Day Two Round Two


Rowan Elaraby 3-1 Alexandra Fuller (Rsa) 8-11, 11-3, 11-8, 11-7 (36m)
[4] Hania El Hammamy 3-0 Hollie Naughton (Can)  11-8, 11-3, 11-8 (36m)
Nadine Shahin 3-1 [8] Salma Hany   11-7, 12-10, 3-11, 11-8 (34m)
[2] Nouran Gohar 3-0 Zeina Mickawy 11-2, 11-4, 11-9 (26m)
[1] Nour El Sherbini 3-0 Olivia Fiechter (Usa)    11-8, 11-2, 11-6 (26m)
Donna Lobban (Aus) 3-2 Mariam Metwally  11-9, 9-11, 2-11, 11-6, 11-8 (61m)

[4] Marwan ElShorbagy  3-1 [wc] Nick Wall (Eng) 11-7, 11-8, 9-11, 11-8 (49m)
Eain Yow Ng (Mas) 3-2 [5] Karim Abdel Gawad 11-7, 7-11, 11-5, 7-11, 11-2 (71m)
[3] Paul Coll (Nzl) 3-0 Youssef Ibrahim   11-8, 11-7, 12-10 (54m)
Mohamed Abouelghar 3-1 Adrian Waller (Eng)  10-12, 11-9, 12-10, 11-7 (59m)
[1] Ali Farag 3-0 Greg Lobban (Sco)  11-13, 11-3, 11-7, 11-2 (49m)
Mazen Hesham 3-0 Nicolas Mueller (Sui)  11-7, 11-4, 11-7 (34m)
Omar Mosaad  3-0 Abdullah Al Tamimi (Qat)  11-2, 12-10, 11-5 (34m)
[8] Mostafa Asal 3-0 George Parker (Eng)   11-3, 11-4, 11-8 (43m)
[2] Mohamed ElShorbagy (Egy) 3-2 Joel Makin (Wal)  12-10, 6-11, 11-7, 3-11, 11-6 (76m)
Youssef Soliman 3-2 [6] Fares Dessouky 7-11, 5-11, 11-7, 11-2, 11-8 (74m)

Gohar Too Strong for Mickawy

[2] Nouran Gohar 3-0 Zeina Mickawy   11-2, 11-4, 11-9 (26m)

Nouran Gohar in actionDefending women’s champion Nouran Gohar has sealed her place in round three after she dispatched fellow Egyptian Zeina Mickawy with a comfortable 3-0 win in just 26 minutes.

Gohar – who beat France’s Camille Serme to win the sport’s longest-running tournament two years ago at the Allam Sport Centre – only recently arrived in the UK from the United States but the toll of travelling looked to have little effect on the World No.2 as she refused to give Mickawy even a sniff.

The first two games were one-sided as Gohar utilised her famous hard-hitting style of play to overpower her opponent and, while Mickawy managed a mini-resurgence in the third game, it was too little, too late as Gohar closed out the win to set up a last 16 clash with the winner of the all-Welsh battle between Tesni Evans and Emily Whitlock.

“Yesterday, when I came here and hit I was happy,” said Gohar after the match.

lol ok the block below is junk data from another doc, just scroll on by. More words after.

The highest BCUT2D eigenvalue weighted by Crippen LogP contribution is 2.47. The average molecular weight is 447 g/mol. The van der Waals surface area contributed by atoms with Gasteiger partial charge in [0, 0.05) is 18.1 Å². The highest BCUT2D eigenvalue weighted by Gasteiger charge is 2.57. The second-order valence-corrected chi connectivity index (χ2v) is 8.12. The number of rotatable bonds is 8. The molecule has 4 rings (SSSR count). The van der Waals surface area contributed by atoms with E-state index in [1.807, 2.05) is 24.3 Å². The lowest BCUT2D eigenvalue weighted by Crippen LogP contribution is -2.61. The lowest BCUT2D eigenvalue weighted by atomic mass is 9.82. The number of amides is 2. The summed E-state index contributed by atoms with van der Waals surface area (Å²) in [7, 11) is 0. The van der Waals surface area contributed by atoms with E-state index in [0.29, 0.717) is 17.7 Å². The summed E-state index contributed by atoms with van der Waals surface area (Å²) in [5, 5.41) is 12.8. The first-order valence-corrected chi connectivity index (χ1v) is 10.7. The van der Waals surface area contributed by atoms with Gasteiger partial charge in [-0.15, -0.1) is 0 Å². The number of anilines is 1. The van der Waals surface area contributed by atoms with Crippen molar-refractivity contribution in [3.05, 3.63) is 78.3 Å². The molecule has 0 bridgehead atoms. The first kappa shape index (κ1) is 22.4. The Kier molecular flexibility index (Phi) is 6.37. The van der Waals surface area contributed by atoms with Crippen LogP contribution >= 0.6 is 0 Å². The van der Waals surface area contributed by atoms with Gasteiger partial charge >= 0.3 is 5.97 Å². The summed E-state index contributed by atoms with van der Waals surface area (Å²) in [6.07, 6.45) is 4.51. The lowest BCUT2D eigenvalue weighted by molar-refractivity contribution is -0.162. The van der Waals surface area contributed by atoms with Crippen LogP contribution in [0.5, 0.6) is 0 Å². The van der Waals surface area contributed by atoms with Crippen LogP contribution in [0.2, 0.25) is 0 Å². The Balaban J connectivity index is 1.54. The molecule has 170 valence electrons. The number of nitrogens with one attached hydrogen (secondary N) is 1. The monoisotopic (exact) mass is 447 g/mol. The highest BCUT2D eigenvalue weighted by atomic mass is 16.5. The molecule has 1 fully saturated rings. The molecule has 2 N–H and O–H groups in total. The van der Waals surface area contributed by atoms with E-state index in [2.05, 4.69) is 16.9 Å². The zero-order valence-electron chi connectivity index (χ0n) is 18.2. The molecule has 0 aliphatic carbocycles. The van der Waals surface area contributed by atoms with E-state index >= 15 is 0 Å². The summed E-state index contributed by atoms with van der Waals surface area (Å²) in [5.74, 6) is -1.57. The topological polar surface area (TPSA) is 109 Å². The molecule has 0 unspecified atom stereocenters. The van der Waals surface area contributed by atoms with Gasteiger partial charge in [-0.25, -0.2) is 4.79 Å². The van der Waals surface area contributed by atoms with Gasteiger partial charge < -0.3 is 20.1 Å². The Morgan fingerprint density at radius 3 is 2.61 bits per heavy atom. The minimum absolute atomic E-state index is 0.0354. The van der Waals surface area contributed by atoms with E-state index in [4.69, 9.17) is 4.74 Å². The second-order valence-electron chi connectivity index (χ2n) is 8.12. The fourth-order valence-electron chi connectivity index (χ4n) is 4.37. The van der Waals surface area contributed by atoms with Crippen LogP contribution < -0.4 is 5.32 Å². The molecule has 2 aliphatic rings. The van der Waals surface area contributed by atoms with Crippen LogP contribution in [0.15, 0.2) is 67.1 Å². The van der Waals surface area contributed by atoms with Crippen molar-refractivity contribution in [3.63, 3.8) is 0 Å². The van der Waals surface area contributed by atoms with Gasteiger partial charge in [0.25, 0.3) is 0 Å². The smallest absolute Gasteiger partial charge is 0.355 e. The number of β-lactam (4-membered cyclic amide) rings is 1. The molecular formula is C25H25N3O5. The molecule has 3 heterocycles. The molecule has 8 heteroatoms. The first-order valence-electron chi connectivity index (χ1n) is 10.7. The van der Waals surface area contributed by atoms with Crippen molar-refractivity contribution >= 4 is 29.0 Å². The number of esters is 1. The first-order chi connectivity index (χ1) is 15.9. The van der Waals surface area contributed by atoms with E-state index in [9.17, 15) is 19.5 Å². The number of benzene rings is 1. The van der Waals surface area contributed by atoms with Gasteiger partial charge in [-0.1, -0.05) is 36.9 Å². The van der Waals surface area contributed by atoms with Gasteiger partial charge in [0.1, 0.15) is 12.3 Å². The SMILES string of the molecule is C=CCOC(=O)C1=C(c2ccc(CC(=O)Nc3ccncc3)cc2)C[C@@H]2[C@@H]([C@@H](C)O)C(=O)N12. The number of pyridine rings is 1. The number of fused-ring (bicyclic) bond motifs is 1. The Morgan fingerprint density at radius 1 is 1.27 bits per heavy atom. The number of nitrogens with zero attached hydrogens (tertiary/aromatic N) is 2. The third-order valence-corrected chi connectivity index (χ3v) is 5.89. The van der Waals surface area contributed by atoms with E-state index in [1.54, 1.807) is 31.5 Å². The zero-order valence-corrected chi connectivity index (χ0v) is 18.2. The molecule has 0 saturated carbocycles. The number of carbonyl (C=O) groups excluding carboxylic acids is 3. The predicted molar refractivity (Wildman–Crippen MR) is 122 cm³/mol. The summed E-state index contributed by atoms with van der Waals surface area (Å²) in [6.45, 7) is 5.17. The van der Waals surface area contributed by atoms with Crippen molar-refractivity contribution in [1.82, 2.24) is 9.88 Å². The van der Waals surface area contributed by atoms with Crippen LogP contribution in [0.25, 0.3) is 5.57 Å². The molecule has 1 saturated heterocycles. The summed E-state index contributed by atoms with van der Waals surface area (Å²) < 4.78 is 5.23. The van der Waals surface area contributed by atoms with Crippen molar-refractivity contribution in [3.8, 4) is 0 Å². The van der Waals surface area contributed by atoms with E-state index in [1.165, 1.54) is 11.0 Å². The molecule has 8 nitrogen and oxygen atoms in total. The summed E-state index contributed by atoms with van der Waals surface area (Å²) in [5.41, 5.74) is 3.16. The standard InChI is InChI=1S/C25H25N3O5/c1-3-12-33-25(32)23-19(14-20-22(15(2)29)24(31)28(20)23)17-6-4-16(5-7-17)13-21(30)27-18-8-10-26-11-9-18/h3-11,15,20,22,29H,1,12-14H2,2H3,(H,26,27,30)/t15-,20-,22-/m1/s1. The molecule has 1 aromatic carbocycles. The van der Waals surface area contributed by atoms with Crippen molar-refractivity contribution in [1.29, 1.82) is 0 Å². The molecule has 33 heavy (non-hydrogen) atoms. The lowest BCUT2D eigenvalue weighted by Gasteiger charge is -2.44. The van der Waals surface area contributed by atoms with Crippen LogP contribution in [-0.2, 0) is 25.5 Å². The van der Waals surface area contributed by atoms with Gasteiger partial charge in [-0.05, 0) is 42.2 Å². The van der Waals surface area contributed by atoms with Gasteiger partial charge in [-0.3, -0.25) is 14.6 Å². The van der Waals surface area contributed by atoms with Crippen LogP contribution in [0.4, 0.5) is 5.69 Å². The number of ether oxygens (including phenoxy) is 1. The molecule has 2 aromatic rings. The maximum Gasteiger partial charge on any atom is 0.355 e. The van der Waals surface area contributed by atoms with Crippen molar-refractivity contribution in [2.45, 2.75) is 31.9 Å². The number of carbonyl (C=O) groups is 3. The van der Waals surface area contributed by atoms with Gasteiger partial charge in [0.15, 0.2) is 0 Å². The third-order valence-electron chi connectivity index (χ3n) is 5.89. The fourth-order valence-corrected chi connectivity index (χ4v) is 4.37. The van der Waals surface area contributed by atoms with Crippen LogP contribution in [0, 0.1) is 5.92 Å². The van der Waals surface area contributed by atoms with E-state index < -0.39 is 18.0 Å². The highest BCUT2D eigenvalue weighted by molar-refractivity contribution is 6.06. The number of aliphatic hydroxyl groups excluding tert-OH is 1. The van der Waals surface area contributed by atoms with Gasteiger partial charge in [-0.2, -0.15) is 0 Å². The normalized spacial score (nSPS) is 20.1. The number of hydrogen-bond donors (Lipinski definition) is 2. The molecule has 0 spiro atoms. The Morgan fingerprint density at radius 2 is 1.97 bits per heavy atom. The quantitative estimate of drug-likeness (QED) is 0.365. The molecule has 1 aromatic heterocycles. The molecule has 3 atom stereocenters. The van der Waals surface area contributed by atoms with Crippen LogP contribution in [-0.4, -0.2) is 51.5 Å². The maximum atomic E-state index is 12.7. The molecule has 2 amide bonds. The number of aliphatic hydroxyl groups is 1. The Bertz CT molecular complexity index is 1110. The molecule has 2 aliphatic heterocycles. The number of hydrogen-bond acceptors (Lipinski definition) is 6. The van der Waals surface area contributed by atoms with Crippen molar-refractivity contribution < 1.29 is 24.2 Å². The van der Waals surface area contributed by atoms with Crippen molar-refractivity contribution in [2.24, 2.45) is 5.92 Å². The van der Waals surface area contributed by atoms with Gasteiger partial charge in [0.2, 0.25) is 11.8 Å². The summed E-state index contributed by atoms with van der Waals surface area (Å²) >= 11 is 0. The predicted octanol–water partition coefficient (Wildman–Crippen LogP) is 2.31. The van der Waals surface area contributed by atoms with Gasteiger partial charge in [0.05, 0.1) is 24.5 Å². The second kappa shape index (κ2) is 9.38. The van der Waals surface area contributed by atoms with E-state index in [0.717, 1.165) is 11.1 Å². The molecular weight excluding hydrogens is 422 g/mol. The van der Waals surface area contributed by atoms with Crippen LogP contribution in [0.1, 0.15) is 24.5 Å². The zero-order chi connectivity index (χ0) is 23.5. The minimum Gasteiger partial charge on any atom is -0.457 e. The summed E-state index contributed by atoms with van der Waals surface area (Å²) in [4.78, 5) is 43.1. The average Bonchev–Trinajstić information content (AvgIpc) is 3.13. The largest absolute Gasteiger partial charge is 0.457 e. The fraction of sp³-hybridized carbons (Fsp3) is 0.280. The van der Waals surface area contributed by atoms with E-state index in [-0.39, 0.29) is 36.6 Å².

“I have great memories here, and it’s always good to come back to a place where you have great memories. I think I played well today even though I came from the US. I’ve just been sleeping since I came here, I’ve not been doing anything else.

“But I can’t really complain about the jet lag because I was playing well, so it’s fine.”

Gohar also discussed returning as defending champion, saying: “I’m just trying to forget about the pressure side and stick with the enjoyment part. I’ve had a good season and everything is a bonus right now. 

“When you’re playing well you try to enjoy it and build on it, so I’m just trying to keep this form going. I’m trying to be more attacking, and I think that’s the main thing.”

Excellent Shahin upsets predictions to knock out No.8 seed Hany

Nadine Shahin 3-1 [8] Salma Hany   11-7, 12-10, 3-11, 11-8 (34m)

World No.16 Nadine Shahin played one of her finest matches to knock out fellow Egyptian, No.8 seed and World No.9 Salma Hany in 34 minutes.

Hany went into the match with a 3-1 record over Shahin in PSA matches, but it was Shahin who started with real purpose and drive, taking the first two games 11-7 and 12-10.

Hany found her natural game again in the third and looked to be setting up a comeback when she took the game comfortably, 11-3.

For Shahin, however, this proved merely to be a speed bump and the 24-year-old reproduced her energy and accuracy from the first two games to take the fourth 11-8.

Speaking after the match, Shahin said: “It’s been a while since I beat a top-ten player and it feels good. I hope that helps me push into the top ten myself. I feel confident and very good. After my [Manchester Open second-round defeat to Emily Whitlock] I was down a bit, but I decided I have nothing to lose anyway and I [would have to] come back stronger and better and that’s what I did.”

Elaraby recovers from slow start to progress

Rowan Elaraby 3-1 Alexandra Fuller (RSA)  8-11, 11-3, 11-8, 11-7 (36m)

Egypt’s World No.12 Rowan Elaraby impressed as she came from a game down to beat South Africa’s World No.40 Alexandra Fuller and progress to the third round.

Elaraby went into the match having beaten Fuller 3-1 two years ago in the pair’s only previous PSA encounter.

It was Fuller, however, who took the evenly-contested first game 11-8. 

The Egyptian, though, soon found parity with a dominant 11-3 win in the second, before keeping up the momentum to take the third 11-8.

The 21-year-old continued to impress in the fourth, sealing the match with an 11-7 win.

“I’m relieved I guess. Alex is a very tough player. After playing before I knew this one was going to be tough, so I tried to take as much as I could to take the win, because she was up a lot. I really didn’t want to lose the fourth because a fifth would have been really difficult.”

El Sherbini Makes Short Work of Fiechter

[1] Nour El Sherbini 3-0 Olivia Fiechter (USA)  11-8, 11-2, 11-6 (26m)

World No.1 Nour El Sherbini cruised through to the last 16 following a comfortable 3-0 win over USA’s Olivia Fiechter.

It was only their second meeting on the PSA World Tour following El Sherbini’s win over Fiechter at last month’s PSA World Championships but, like in Chicago, the Egyptian had too much for her opponent as the two-time British Open champion completed an 11-8, 11-2, 11-6 victory.

“I’m really happy with my performance, I thought it was a tough first round,” said El Sherbini.

“You saw our last meeting in Chicago where she pushed me until the end. I’m playing her in back-to-back tournaments, so I just wanted to play well and maybe make it a bit better than last time. She’s really good, she gets everything and her movement on court is unbelievable.